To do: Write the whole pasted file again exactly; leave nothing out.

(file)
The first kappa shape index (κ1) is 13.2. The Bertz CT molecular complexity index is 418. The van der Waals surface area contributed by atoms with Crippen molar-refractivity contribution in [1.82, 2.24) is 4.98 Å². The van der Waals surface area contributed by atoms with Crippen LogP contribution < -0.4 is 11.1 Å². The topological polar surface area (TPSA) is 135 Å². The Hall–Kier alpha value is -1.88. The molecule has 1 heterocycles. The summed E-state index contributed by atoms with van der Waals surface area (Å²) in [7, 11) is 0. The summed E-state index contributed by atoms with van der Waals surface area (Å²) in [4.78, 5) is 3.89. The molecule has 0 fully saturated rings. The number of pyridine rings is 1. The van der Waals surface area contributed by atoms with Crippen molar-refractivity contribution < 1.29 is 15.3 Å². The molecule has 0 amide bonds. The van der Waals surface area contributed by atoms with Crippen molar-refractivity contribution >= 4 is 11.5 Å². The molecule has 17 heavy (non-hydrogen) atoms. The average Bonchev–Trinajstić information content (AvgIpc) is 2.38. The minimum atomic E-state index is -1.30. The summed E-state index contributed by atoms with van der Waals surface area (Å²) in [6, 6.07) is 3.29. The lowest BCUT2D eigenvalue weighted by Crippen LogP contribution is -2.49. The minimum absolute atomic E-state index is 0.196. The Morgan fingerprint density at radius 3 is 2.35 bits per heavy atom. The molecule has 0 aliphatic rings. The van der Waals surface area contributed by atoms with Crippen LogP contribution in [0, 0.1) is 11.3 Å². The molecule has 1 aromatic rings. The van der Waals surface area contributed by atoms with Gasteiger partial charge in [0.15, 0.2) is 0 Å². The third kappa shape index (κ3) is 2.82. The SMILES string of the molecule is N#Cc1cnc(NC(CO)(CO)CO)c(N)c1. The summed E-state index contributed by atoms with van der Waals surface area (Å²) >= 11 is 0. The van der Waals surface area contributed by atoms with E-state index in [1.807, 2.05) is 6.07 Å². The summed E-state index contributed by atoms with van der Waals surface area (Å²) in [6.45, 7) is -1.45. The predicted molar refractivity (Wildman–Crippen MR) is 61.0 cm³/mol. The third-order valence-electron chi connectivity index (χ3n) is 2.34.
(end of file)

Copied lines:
The first kappa shape index (κ1) is 13.2. The Bertz CT molecular complexity index is 418. The van der Waals surface area contributed by atoms with Crippen molar-refractivity contribution in [1.82, 2.24) is 4.98 Å². The van der Waals surface area contributed by atoms with Crippen LogP contribution < -0.4 is 11.1 Å². The topological polar surface area (TPSA) is 135 Å². The Hall–Kier alpha value is -1.88. The molecule has 1 heterocycles. The summed E-state index contributed by atoms with van der Waals surface area (Å²) in [7, 11) is 0. The summed E-state index contributed by atoms with van der Waals surface area (Å²) in [4.78, 5) is 3.89. The molecule has 0 fully saturated rings. The number of pyridine rings is 1. The van der Waals surface area contributed by atoms with Crippen molar-refractivity contribution < 1.29 is 15.3 Å². The molecule has 0 amide bonds. The van der Waals surface area contributed by atoms with Crippen molar-refractivity contribution >= 4 is 11.5 Å². The molecule has 17 heavy (non-hydrogen) atoms. The average Bonchev–Trinajstić information content (AvgIpc) is 2.38. The minimum atomic E-state index is -1.30. The summed E-state index contributed by atoms with van der Waals surface area (Å²) in [6, 6.07) is 3.29. The lowest BCUT2D eigenvalue weighted by Crippen LogP contribution is -2.49. The minimum absolute atomic E-state index is 0.196. The Morgan fingerprint density at radius 3 is 2.35 bits per heavy atom. The molecule has 0 aliphatic rings. The van der Waals surface area contributed by atoms with Crippen LogP contribution in [0, 0.1) is 11.3 Å². The molecule has 1 aromatic rings. The van der Waals surface area contributed by atoms with Gasteiger partial charge in [0.15, 0.2) is 0 Å². The third kappa shape index (κ3) is 2.82. The SMILES string of the molecule is N#Cc1cnc(NC(CO)(CO)CO)c(N)c1. The summed E-state index contributed by atoms with van der Waals surface area (Å²) >= 11 is 0. The van der Waals surface area contributed by atoms with E-state index in [1.807, 2.05) is 6.07 Å². The summed E-state index contributed by atoms with van der Waals surface area (Å²) in [6.45, 7) is -1.45. The predicted molar refractivity (Wildman–Crippen MR) is 61.0 cm³/mol. The third-order valence-electron chi connectivity index (χ3n) is 2.34.